Let’s start by saying that being a parent is wonderful. However, sometimes it IS OK to not like it. In fact, it is normal to feel like this. We can’t all be shouting from the rooftops about how awesome it is, and not admitting to struggling sometimes with the whole parenting gig, can we? There are many that would LOVE to be lucky and have two, healthy, and pretty happy children. But…does that mean that it isn’t allowed for parents to admit that it can be dam tough? And that we want to fecking run away from it all completely and read a book without having to think about the next thing that needs doing as a parent, or the threat of another “mummy” whine from the 3 year old?
This is a partnered post.
We’ve taken a step back from the daily struggle of being a mom to try and think about why it is OK to admit that being a parent isn’t great sometimes. It IS tough. We are all in it together.
It takes a village to raise a child. Let’s work together to raise our kids, offering support and kindness every step of the way.
It doesn’t mean you don’t love them
When parenting, sometimes tough choices have to be made about what’s to be done; including making decisions that aren’t popular with the children. That can mean they can angry, defiant, and sometimes extremely hurtful in that moment:
“You don’t love me otherwise you wouldn’t do that!”
“I hate you!“Say teens, and kids the world over….
It can be really hurtful when they say these things. Parents can feel upset, and cross. Feeling this doesn’t mean our children aren’t liked or loved, it just means that the way they are behaving isn’t acceptable.
That is 100% fine, and 100% normal too.
It is hard not to take things personally. BUT, know this emotion from your children will pass. Particular if, as parents, there is thought as to why these emotions have boiled over in our children. Do they feel listened to? Is there something else going on? It is also worth noting that f children speak to us like this, it can often mean that they feel secure in the knowledge that you WILL love them, no matter what – unconditionally even.
It doesn’t mean that you think they are a burden
Sometimes it can be hard to parent in a crisis, particularly if your child feels like they need constant attention. Perhaps you want a break from having to help a child with special needs, or just want not to hear the phrase “mummy” again for 5 minutes.
“Until you have a kid with special needs you have no idea of the depth of your strength, tenacity and resourcefulness.”Anonymous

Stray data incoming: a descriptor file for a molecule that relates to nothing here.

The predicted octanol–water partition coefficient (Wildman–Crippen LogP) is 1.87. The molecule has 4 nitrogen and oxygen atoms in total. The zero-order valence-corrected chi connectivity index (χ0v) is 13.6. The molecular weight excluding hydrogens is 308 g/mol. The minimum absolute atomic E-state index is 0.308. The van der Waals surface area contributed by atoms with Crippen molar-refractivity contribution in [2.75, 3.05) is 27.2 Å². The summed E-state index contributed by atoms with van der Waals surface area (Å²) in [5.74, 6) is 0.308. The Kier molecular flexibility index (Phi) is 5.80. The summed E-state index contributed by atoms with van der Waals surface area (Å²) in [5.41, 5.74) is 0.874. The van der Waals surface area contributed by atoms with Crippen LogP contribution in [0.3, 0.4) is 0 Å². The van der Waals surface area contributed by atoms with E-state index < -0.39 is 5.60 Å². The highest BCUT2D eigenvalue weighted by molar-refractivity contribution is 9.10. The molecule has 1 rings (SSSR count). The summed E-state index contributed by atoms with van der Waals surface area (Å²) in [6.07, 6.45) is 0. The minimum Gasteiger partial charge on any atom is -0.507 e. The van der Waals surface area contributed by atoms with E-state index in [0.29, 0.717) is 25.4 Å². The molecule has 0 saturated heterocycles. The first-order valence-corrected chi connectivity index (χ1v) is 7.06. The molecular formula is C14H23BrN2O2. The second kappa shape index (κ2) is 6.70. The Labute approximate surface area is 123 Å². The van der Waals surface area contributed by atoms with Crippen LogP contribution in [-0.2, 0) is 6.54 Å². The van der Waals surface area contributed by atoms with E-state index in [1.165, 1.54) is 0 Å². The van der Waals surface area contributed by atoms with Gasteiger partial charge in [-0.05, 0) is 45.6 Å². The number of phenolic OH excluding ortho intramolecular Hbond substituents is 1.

Giving yourself time for self-care means better parenting overall, whatever the challenges faced.
You are only human
Nobody is able to function on reduced sleep, in a tense environment when conflict happens, without experiencing a gamut of emotions.
You are human. Humans were made to feel, so the positive moments of parenting cannot come without those negative moments too. For a child to show joy and love, they also need to have space and safety to show fear, anger and hurt.
The same is true for us. Embrace humanity. It makes us, and our children, the wonderful people they are, and what we hope them to be.
“Without pain, how could we know joy?”John Green, The Fault in Our Stars
This is simplistic; to experience the good, the bad must be felt too.
Anyone spent time hugging children after a tantrum? All the really needed was love. It is important to remember that if children are acting up, they may be looking for a way to connect, and that post tantrum hug can provide this opportunity for them.
Acknowledging feelings helps you to work with them
If you KNOW you are feeling upset, and finding things tough, then you can work with it. Saying how you feel can actually help so much in dealing with those emotions giving you strategies to cope.
Have you ever thought back on your day and all the emotions you felt? Have you named those emotions? You might be surprised how hard you have to think to name a few, even from the last 24 hours.
Give it a go, and think positive emotions too.
Understanding how you feel, can help give power over those emotions, enabling more control.
Psychologist Dan Siegel even refers to this practice as:
“Name it to tame it.”Dan Seigel
So yes parenting it tough, and it might make you angry, sad, happy, disappointed, thoughtful, confused, pleased, proud, and over-whelmed. All in the space of five minutes, but if you acknowledge this, you’re actually winning!
Nobody is perfect
Lastly, nobody gets it right ALL the time. We learn by making mistakes. So make them, learn from them, move on, and perhaps we can all accept that parenting is imperfect, perfection!
We hope you like this article from us, here at kiddycharts, why not take a look at some of our other parenting tips related content if you have a moment?
There are lots of other parenting related tips out there too!
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